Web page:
As a child my second favorite Bible story (after the saga of Samson, the Hebrew forerunner of Superman) was Shadrach, Meshach, and Abednego in the fiery furnace. My third favorite, in the same book of Daniel, was Daniel in the lions' den. Bad guys putting young heroes into such predicaments was much like the exciting serials of the late 1940s and early '50s that I watched as a kid every Saturday at the movies. Each installment ended with the hero in some kind of terrible fix, facing imminent death or injury, and you had to wait a whole week to see "how he gets out of it." But that was the whole point. Making you come back to see how the good guys get out of it was central to the success of those Saturday serials. Today, as an adult and more serious student of the Bible, I know that the question of how Daniel and the others get out of it is central to what we as readers should get out of the book of Daniel.
Daniel may have been a legendary hero in Canaan even before the Hebrews arrived. The story of Aqhat in the Canaanite clay tablets from Ras Shamra (ancient Ugarit) in Syria, dating from the 15th century B.C., speaks of "the hero" Danel the Rephaite, who "judged the cause of the widow and tried the case of the orphan." (The Bible refers to giants who once lived east of the Jordan as the Rephaim [Deuteronomy 2:10,19-20; Joshua 12:4, 13:12].) The prophet Ezekiel refers to three wise men, "Noah, Daniel, and Job" (14:14), and he sarcastically tells the prince of Tyre, "Behold, thou art wiser than Daniel" (28:3). Daniel also appears as a young Hebrew hero in two apocryphal books, Susanna and Bel and the Dragon.
Based on its content, the book of Daniel was written in the second century B.C., by an unknown author who attributes it to the legendary sage. It was written partly in the third person and partly in the first, partly in Hebrew and partly in Aramaic, and contains (as will be noted) some historical inaccuracies.
The book begins with Nebuchadnezzar (biblical form of Nebuchadrezzar), the king of Babylon, besieging Jerusalem in 597 B.C. and carrying away captives and some of the temple's golden and silver vessels to Babylon. (Nebuchadnezzar would return in 586 B.C., to put down a rebellion; he devastates Jerusalem and carries away even more captives, leaving only "the poor of the land" in Judah [II Kings 25:1-12].)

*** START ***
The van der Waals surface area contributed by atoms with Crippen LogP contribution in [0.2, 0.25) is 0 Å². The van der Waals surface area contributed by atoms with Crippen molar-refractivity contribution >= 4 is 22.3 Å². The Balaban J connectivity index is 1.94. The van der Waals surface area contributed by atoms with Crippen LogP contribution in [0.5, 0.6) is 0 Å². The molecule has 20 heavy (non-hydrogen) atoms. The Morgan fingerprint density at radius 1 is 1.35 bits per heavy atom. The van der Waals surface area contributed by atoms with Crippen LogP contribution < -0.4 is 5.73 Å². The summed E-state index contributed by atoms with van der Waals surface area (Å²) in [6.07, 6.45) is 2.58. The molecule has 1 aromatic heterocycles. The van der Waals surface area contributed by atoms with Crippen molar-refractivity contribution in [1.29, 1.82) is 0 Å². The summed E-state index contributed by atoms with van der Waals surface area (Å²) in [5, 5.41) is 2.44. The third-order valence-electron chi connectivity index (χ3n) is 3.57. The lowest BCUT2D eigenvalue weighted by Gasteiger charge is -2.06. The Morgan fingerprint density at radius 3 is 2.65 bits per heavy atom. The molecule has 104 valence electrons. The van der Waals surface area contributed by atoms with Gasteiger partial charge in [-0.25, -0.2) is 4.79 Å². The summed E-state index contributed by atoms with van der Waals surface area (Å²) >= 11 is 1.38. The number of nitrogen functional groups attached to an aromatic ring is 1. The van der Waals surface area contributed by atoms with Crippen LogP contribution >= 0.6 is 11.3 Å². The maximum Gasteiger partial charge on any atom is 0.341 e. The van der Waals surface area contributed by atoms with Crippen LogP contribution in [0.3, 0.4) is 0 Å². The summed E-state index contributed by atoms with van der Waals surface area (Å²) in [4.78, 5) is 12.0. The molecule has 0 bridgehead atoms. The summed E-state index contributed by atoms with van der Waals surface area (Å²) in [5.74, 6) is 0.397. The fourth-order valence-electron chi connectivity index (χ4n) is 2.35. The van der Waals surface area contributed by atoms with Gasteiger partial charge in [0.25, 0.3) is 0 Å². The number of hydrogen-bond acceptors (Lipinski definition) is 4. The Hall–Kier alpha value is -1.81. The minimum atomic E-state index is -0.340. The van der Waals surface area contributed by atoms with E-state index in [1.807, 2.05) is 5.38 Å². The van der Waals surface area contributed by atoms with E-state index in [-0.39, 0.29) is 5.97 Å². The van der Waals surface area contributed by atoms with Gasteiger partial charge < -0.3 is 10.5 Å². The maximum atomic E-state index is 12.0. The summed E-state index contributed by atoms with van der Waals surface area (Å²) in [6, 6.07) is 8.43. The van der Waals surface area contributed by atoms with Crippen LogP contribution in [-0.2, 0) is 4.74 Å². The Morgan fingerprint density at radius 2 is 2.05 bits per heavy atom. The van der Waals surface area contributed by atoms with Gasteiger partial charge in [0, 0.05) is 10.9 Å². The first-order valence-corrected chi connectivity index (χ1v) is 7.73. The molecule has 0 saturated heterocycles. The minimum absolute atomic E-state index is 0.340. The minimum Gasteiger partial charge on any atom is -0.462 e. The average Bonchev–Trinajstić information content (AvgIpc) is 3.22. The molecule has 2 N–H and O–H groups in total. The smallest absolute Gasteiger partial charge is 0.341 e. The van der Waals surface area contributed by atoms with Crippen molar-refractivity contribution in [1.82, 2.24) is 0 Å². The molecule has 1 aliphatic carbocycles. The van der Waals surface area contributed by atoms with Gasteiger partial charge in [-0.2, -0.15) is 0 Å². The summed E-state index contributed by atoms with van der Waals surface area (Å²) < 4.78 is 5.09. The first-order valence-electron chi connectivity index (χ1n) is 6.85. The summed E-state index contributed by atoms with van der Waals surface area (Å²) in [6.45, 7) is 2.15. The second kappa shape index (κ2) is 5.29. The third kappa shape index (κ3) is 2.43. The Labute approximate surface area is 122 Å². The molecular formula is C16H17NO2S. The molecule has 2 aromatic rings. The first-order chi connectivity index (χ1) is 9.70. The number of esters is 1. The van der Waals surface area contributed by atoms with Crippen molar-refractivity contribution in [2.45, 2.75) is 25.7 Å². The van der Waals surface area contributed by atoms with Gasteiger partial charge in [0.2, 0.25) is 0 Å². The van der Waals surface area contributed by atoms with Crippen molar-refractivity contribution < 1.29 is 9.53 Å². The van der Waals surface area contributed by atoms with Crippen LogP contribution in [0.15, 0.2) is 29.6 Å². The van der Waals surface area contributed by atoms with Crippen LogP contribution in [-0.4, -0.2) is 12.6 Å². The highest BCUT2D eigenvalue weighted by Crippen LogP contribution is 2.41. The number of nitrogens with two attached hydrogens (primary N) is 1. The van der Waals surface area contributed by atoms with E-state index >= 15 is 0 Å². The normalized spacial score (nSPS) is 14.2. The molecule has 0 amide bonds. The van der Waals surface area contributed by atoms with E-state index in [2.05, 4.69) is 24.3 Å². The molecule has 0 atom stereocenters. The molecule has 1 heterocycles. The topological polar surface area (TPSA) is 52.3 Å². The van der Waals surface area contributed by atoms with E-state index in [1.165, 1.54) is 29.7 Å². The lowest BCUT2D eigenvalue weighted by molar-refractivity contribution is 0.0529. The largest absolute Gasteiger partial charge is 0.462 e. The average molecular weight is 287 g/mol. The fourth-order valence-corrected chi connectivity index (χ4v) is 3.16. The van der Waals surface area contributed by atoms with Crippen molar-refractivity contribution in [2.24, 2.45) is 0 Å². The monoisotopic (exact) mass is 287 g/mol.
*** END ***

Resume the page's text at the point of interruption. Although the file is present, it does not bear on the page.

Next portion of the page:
In Babylon Nebuchadnezzar tells his chief eunuch Ashpenaz to take from among the captive Jewish royal family and nobility youths who have "no blemish" and are "well favoured, and skilful in all wisdom," and educate them for three years, after which they are "to stand before the king." Among these youths to be trained are Daniel, Hananiah, Mishael, and Azariah. Daniel is given the Babylonian name Belteshazzar, and his three companions are renamed Shadrach, Meshach, and Abednego (1:3-7).
In the second story (2:1-49), King Nebuchadnezzar demands that his wise men not only interpret a troubling dream he has had, but tell him the dream itself, without him giving them a hint of what it was. When they tell him that only the gods could do such a thing, the king angrily decrees that all the wise men of Babylon be slain. This includes Daniel and his three vegetarian friends. Daniel goes to the king and asks him for time to interpret the dream. Daniel then tells his companions to pray for God's mercy about this secret dream, lest they perish. The secret is then revealed to Daniel "in a night vision," for which Daniel praises God. When Daniel goes to the king and tells him both the dream and its interpretation, Nebuchadnezzar honors him, saying truly "your God is a God of gods, and a Lord of kings, and a revealer of secrets." The king makes Daniel the ruler of the province of Babylon, but then, at Daniel's request, appoints Shadrach, Meshach, and Abednego as rulers instead, with Daniel remaining at the king's court.